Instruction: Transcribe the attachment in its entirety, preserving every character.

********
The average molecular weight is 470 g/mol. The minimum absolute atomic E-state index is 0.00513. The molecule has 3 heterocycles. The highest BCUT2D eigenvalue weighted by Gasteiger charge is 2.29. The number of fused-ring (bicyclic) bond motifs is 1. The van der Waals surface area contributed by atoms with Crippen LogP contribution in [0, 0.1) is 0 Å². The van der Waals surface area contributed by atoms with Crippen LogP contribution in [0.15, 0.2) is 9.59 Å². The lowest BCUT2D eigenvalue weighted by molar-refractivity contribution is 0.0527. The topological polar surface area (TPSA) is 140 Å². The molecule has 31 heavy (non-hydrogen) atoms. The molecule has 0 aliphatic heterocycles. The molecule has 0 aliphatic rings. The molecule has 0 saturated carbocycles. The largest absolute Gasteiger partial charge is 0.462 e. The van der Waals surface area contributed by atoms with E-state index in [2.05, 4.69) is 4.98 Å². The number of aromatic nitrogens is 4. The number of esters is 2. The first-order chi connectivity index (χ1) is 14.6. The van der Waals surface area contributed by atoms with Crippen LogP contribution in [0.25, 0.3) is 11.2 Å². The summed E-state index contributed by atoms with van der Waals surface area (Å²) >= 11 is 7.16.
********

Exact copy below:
The average molecular weight is 470 g/mol. The minimum absolute atomic E-state index is 0.00513. The molecule has 3 heterocycles. The highest BCUT2D eigenvalue weighted by Gasteiger charge is 2.29. The number of fused-ring (bicyclic) bond motifs is 1. The van der Waals surface area contributed by atoms with Crippen LogP contribution in [0, 0.1) is 0 Å². The van der Waals surface area contributed by atoms with Crippen LogP contribution in [0.15, 0.2) is 9.59 Å². The lowest BCUT2D eigenvalue weighted by molar-refractivity contribution is 0.0527. The topological polar surface area (TPSA) is 140 Å². The molecule has 31 heavy (non-hydrogen) atoms. The molecule has 0 aliphatic heterocycles. The molecule has 0 aliphatic rings. The molecule has 0 saturated carbocycles. The largest absolute Gasteiger partial charge is 0.462 e. The van der Waals surface area contributed by atoms with E-state index in [2.05, 4.69) is 4.98 Å². The number of aromatic nitrogens is 4. The number of esters is 2. The first-order chi connectivity index (χ1) is 14.6. The van der Waals surface area contributed by atoms with Crippen LogP contribution in [0.25, 0.3) is 11.2 Å². The summed E-state index contributed by atoms with van der Waals surface area (Å²) >= 11 is 7.16.